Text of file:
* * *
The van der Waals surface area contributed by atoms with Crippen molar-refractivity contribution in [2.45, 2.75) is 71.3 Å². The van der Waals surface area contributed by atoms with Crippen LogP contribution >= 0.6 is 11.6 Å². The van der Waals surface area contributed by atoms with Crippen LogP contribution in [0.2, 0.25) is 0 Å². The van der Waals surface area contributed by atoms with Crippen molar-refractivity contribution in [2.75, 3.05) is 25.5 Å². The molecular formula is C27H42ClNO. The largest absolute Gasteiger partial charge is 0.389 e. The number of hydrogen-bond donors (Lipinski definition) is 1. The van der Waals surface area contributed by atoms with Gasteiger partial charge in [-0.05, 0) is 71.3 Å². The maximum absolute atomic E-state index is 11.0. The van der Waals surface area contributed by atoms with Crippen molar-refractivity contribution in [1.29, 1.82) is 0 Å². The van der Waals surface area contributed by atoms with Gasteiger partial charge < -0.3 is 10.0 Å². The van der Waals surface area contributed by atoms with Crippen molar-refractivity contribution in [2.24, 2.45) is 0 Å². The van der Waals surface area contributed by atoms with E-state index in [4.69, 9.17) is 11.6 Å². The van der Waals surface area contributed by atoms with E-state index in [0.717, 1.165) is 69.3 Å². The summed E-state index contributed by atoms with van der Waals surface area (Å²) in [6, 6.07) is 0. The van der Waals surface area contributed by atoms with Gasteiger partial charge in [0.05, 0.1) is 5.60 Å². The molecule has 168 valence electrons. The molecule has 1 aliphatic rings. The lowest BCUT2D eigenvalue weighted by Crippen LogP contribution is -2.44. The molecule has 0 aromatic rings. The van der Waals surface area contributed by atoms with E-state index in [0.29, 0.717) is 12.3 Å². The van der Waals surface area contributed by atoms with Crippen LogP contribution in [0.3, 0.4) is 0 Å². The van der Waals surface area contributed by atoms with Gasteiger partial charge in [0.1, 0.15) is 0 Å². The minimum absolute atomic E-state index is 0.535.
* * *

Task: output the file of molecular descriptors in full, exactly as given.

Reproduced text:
The van der Waals surface area contributed by atoms with Crippen molar-refractivity contribution in [2.45, 2.75) is 71.3 Å². The van der Waals surface area contributed by atoms with Crippen LogP contribution >= 0.6 is 11.6 Å². The van der Waals surface area contributed by atoms with Crippen LogP contribution in [0.2, 0.25) is 0 Å². The van der Waals surface area contributed by atoms with Crippen molar-refractivity contribution in [2.75, 3.05) is 25.5 Å². The molecular formula is C27H42ClNO. The largest absolute Gasteiger partial charge is 0.389 e. The number of hydrogen-bond donors (Lipinski definition) is 1. The van der Waals surface area contributed by atoms with Gasteiger partial charge in [-0.05, 0) is 71.3 Å². The maximum absolute atomic E-state index is 11.0. The van der Waals surface area contributed by atoms with Crippen molar-refractivity contribution in [1.29, 1.82) is 0 Å². The van der Waals surface area contributed by atoms with Gasteiger partial charge < -0.3 is 10.0 Å². The van der Waals surface area contributed by atoms with Crippen molar-refractivity contribution in [2.24, 2.45) is 0 Å². The van der Waals surface area contributed by atoms with E-state index in [4.69, 9.17) is 11.6 Å². The van der Waals surface area contributed by atoms with E-state index in [0.717, 1.165) is 69.3 Å². The summed E-state index contributed by atoms with van der Waals surface area (Å²) in [6, 6.07) is 0. The van der Waals surface area contributed by atoms with Gasteiger partial charge in [0.05, 0.1) is 5.60 Å². The molecule has 168 valence electrons. The molecule has 1 aliphatic rings. The lowest BCUT2D eigenvalue weighted by Crippen LogP contribution is -2.44. The molecule has 0 aromatic rings. The van der Waals surface area contributed by atoms with E-state index in [0.29, 0.717) is 12.3 Å². The van der Waals surface area contributed by atoms with Crippen LogP contribution in [0.3, 0.4) is 0 Å². The van der Waals surface area contributed by atoms with Gasteiger partial charge in [0.1, 0.15) is 0 Å². The minimum absolute atomic E-state index is 0.535.